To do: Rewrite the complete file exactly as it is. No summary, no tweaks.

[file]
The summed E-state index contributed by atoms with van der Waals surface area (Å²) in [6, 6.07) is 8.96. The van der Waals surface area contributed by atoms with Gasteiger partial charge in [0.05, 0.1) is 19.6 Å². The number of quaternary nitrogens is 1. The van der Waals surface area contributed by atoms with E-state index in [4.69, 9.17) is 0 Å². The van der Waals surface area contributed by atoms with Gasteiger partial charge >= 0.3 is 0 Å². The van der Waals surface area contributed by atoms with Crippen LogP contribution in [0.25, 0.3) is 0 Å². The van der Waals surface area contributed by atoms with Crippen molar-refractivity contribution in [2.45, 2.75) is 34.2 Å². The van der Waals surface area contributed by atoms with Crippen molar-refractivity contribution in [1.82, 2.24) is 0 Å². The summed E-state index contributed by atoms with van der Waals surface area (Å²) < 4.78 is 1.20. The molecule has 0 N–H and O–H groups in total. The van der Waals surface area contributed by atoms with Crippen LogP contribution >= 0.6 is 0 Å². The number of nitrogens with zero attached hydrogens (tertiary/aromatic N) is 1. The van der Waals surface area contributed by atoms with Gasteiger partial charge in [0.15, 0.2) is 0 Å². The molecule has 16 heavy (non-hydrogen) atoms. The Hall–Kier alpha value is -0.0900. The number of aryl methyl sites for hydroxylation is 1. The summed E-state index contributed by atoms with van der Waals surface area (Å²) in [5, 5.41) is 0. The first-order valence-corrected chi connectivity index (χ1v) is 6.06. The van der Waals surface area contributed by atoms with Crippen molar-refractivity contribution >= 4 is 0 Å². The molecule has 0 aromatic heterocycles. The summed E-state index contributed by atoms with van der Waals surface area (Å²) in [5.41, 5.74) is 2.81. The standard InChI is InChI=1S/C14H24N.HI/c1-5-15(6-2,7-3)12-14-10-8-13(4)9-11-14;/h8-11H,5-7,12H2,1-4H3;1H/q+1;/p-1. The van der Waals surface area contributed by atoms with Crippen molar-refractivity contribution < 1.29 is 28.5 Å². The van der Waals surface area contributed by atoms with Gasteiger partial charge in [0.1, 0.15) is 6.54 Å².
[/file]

The summed E-state index contributed by atoms with van der Waals surface area (Å²) in [6, 6.07) is 8.96. The van der Waals surface area contributed by atoms with Gasteiger partial charge in [0.05, 0.1) is 19.6 Å². The number of quaternary nitrogens is 1. The van der Waals surface area contributed by atoms with E-state index in [4.69, 9.17) is 0 Å². The van der Waals surface area contributed by atoms with Gasteiger partial charge >= 0.3 is 0 Å². The van der Waals surface area contributed by atoms with Crippen LogP contribution in [0.25, 0.3) is 0 Å². The van der Waals surface area contributed by atoms with Crippen molar-refractivity contribution in [2.45, 2.75) is 34.2 Å². The van der Waals surface area contributed by atoms with Crippen molar-refractivity contribution in [1.82, 2.24) is 0 Å². The summed E-state index contributed by atoms with van der Waals surface area (Å²) < 4.78 is 1.20. The molecule has 0 N–H and O–H groups in total. The van der Waals surface area contributed by atoms with Crippen LogP contribution >= 0.6 is 0 Å². The number of nitrogens with zero attached hydrogens (tertiary/aromatic N) is 1. The van der Waals surface area contributed by atoms with Gasteiger partial charge in [0.15, 0.2) is 0 Å². The molecule has 16 heavy (non-hydrogen) atoms. The Hall–Kier alpha value is -0.0900. The number of aryl methyl sites for hydroxylation is 1. The summed E-state index contributed by atoms with van der Waals surface area (Å²) in [5, 5.41) is 0. The first-order valence-corrected chi connectivity index (χ1v) is 6.06. The van der Waals surface area contributed by atoms with Crippen molar-refractivity contribution >= 4 is 0 Å². The molecule has 0 aromatic heterocycles. The summed E-state index contributed by atoms with van der Waals surface area (Å²) in [5.41, 5.74) is 2.81. The standard InChI is InChI=1S/C14H24N.HI/c1-5-15(6-2,7-3)12-14-10-8-13(4)9-11-14;/h8-11H,5-7,12H2,1-4H3;1H/q+1;/p-1. The van der Waals surface area contributed by atoms with Crippen molar-refractivity contribution < 1.29 is 28.5 Å². The van der Waals surface area contributed by atoms with Gasteiger partial charge in [0.1, 0.15) is 6.54 Å².